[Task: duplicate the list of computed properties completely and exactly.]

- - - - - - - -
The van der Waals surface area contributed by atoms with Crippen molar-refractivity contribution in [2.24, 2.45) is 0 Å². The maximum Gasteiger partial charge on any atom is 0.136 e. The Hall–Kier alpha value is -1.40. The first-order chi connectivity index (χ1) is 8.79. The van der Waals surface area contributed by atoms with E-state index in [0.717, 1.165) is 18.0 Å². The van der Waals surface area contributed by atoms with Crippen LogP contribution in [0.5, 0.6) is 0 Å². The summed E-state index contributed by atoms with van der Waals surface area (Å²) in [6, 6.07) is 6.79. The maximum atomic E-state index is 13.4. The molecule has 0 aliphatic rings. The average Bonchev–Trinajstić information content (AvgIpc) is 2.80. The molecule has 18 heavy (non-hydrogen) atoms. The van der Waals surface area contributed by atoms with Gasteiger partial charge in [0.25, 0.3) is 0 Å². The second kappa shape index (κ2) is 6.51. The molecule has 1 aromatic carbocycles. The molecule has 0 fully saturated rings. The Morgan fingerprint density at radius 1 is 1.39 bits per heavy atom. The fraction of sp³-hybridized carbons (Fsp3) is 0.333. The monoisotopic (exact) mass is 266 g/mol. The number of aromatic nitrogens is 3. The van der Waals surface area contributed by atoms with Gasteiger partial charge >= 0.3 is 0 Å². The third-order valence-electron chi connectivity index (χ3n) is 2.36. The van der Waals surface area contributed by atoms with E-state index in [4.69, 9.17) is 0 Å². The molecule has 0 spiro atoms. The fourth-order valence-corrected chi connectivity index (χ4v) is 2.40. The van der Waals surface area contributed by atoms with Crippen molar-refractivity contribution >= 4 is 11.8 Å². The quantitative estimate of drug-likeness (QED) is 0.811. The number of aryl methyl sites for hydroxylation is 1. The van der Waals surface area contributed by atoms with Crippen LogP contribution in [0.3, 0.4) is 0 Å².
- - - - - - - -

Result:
The van der Waals surface area contributed by atoms with Crippen molar-refractivity contribution in [2.24, 2.45) is 0 Å². The maximum Gasteiger partial charge on any atom is 0.136 e. The Hall–Kier alpha value is -1.40. The first-order chi connectivity index (χ1) is 8.79. The van der Waals surface area contributed by atoms with E-state index in [0.717, 1.165) is 18.0 Å². The van der Waals surface area contributed by atoms with Crippen LogP contribution in [0.5, 0.6) is 0 Å². The summed E-state index contributed by atoms with van der Waals surface area (Å²) in [6, 6.07) is 6.79. The maximum atomic E-state index is 13.4. The molecule has 0 aliphatic rings. The average Bonchev–Trinajstić information content (AvgIpc) is 2.80. The molecule has 18 heavy (non-hydrogen) atoms. The van der Waals surface area contributed by atoms with Gasteiger partial charge in [0.25, 0.3) is 0 Å². The second kappa shape index (κ2) is 6.51. The molecule has 1 aromatic carbocycles. The molecule has 0 fully saturated rings. The Morgan fingerprint density at radius 1 is 1.39 bits per heavy atom. The fraction of sp³-hybridized carbons (Fsp3) is 0.333. The monoisotopic (exact) mass is 266 g/mol. The number of aromatic nitrogens is 3. The van der Waals surface area contributed by atoms with Gasteiger partial charge >= 0.3 is 0 Å². The third-order valence-electron chi connectivity index (χ3n) is 2.36. The van der Waals surface area contributed by atoms with E-state index in [4.69, 9.17) is 0 Å². The molecule has 0 spiro atoms. The fourth-order valence-corrected chi connectivity index (χ4v) is 2.40. The van der Waals surface area contributed by atoms with Crippen molar-refractivity contribution >= 4 is 11.8 Å². The quantitative estimate of drug-likeness (QED) is 0.811. The number of aryl methyl sites for hydroxylation is 1. The van der Waals surface area contributed by atoms with Crippen LogP contribution in [0.3, 0.4) is 0 Å².